What do you see happening there? The minister has said he's not going to participate. Is that the final word on that, or what can farmers in Ontario expect?
View Paul Steckle Profile
Lib. (ON)
But I want that on the table. I want it noted that I had raised that, because the minister is not here and I wasn't able to give it to him. If you care not to address that, that's okay. But I want him to know that I asked that question.
View Paul Steckle Profile
Lib. (ON)
Thank you. Your time has expired.
Monsieur Bellavance.
View Paul Steckle Profile
Lib. (ON)
When, Mr. Chair, are we looking at the report that we haven't seen yet in terms of the labelling?
View Paul Steckle Profile
Lib. (ON)
Thank you.
Mr. White, it's my first opportunity to meet you. I guess some of the members around the table met you previously, but this is my first opportunity.
I have been around this table for a long time, and have met various CEOs of the Wheat Board over my 15 years in attendance here. I look at your résumé and where you've come from, and you indicate in your résumé that you worked in Canada for a number of years some years ago. So you had some knowledge of the Wheat Board's purpose, the reason for it being there, and how it has served Canadian agriculture, particularly our wheat farmers and barley growers, over the last many years. You came here with some sort of background knowledge about the Wheat Board.
In coming here, obviously, you knew that some issues were going to face you. You came, I suppose, with some degree of trepidation, knowing that you were going to probably face some difficulties in some areas. Now that you have been in your job for six weeks and have heard some of the things mentioned this morning, which obviously were not new to you--you were expecting it, I'm sure--do you feel positive about the future of the Wheat Board? Because in the world, we have become known as the best marketers of the best product. Later this morning we're going to be talking about KVD. If we lose some of that identification and the ability to sell and guarantee that kind of quality, something goes with it, and that's our image.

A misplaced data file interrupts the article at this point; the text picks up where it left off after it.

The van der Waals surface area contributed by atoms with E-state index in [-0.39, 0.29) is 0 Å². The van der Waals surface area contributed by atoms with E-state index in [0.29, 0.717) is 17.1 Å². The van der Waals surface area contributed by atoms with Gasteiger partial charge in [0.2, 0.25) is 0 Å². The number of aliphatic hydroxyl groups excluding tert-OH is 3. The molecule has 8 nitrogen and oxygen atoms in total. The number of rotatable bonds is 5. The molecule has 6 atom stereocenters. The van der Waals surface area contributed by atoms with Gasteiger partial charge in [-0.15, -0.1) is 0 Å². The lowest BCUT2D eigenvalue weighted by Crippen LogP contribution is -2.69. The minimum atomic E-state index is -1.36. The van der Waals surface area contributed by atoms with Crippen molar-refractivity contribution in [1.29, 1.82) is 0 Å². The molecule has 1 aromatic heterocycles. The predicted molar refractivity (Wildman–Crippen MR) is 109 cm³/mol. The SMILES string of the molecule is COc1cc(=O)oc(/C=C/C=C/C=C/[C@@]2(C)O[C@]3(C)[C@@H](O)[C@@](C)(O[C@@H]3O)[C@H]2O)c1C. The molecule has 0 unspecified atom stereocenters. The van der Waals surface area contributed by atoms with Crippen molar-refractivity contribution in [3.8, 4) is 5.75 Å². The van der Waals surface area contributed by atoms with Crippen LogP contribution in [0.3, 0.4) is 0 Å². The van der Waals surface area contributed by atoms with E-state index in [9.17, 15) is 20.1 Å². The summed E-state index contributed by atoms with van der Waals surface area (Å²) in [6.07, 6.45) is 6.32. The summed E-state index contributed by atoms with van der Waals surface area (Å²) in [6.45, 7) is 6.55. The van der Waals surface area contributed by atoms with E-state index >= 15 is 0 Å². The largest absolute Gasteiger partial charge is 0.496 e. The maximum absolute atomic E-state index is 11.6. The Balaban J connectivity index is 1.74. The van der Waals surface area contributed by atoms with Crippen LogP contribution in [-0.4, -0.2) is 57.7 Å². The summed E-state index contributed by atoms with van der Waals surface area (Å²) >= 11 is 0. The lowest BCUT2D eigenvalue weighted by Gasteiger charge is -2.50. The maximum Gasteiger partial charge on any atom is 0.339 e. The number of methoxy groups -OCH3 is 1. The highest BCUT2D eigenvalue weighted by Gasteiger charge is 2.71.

If we lost the Wheat Board, could grain companies themselves do what the Wheat Board is doing today in terms of handling the large contracts? We have countries buying huge volumes of wheat. There's the financing of that and holding credit lines for those kinds of things. The Wheat Board changed its mandate about ten years ago. We now have farmer involvement. I would have to think that single-desk selling is still the best option. We have it in various other sectors in my province of Ontario--in the hog industry, in the white bean industry. We know it works. I was there when it wasn't done, and it didn't work very well.
How do you see yourself going forward with the challenges we've talked about this morning? And how do you work your way through this maze? What arguments can you come back with to assure us that the Wheat Board, going forward, unless there's government intervention or farmers decide to change course...? How do you see the Wheat Board functioning in the future?
View Paul Steckle Profile
Lib. (ON)
I want to go along the lines of questioning and comments that have already been pursued this morning.
We have such a high level of confidence by the purchasers of Canadian wheat and other products, but particularly of Canadian wheat. This is what we're talking about this morning, the KVD. If we abandon something prematurely, even though there is probably good reason to do that--and I understand that--is that not sending a message to our buyers and the marketplace that somehow we're rushing something a bit?
Coming from the farm community as I do, and being very close to the dairy industry, I know that in the dairy industry there's a lot of trust placed in producers. We're talking about certificates, signing documents, and verifying. People can make mistakes; people can wilfully make mistakes, and it's when they're wilfully done....
We have the largest inland elevators in Canada in a community very close to my home. Farmers will place the wet beans in such a way that they can't be sampled and tested, so that the test that shows, and the test for which they're paid, shows a higher or a drier quality. Similarly, we're going to do the same thing.
In the dairy industry, if we in error milk a cow that shouldn't have her milk going to the milk tank, and that milk goes into the huge tank that comes and picks up our milk at the gate, there is liability. Here we're shifting all the liability back to the Wheat Board, when in fact the decision, as I see it, to some degree has been made by the Grain Commission.
I'm not sure that I quite understand if there were to be such a thing. The final test of the sampling, as I understand it, takes place at port. If you have a shipload of grain going someplace and there is a deficiency found in that grain, it doesn't mean just one farmer is affected; it affects a whole lot of farmers, and it affects the Wheat Board with a huge liability.
I have real difficulty in accepting that we're moving forward on something when we can't give full assurances. There is nothing foolproof, but to do that in that way of thinking somehow doesn't quite resonate in my way of thinking.
I want you to comment on that--and think about the liability, because sooner or later somebody is going to look for an opportunity. Let's not put ourselves into a vulnerable position.
View Paul Steckle Profile
Lib. (ON)
Well, it's wherever it fits.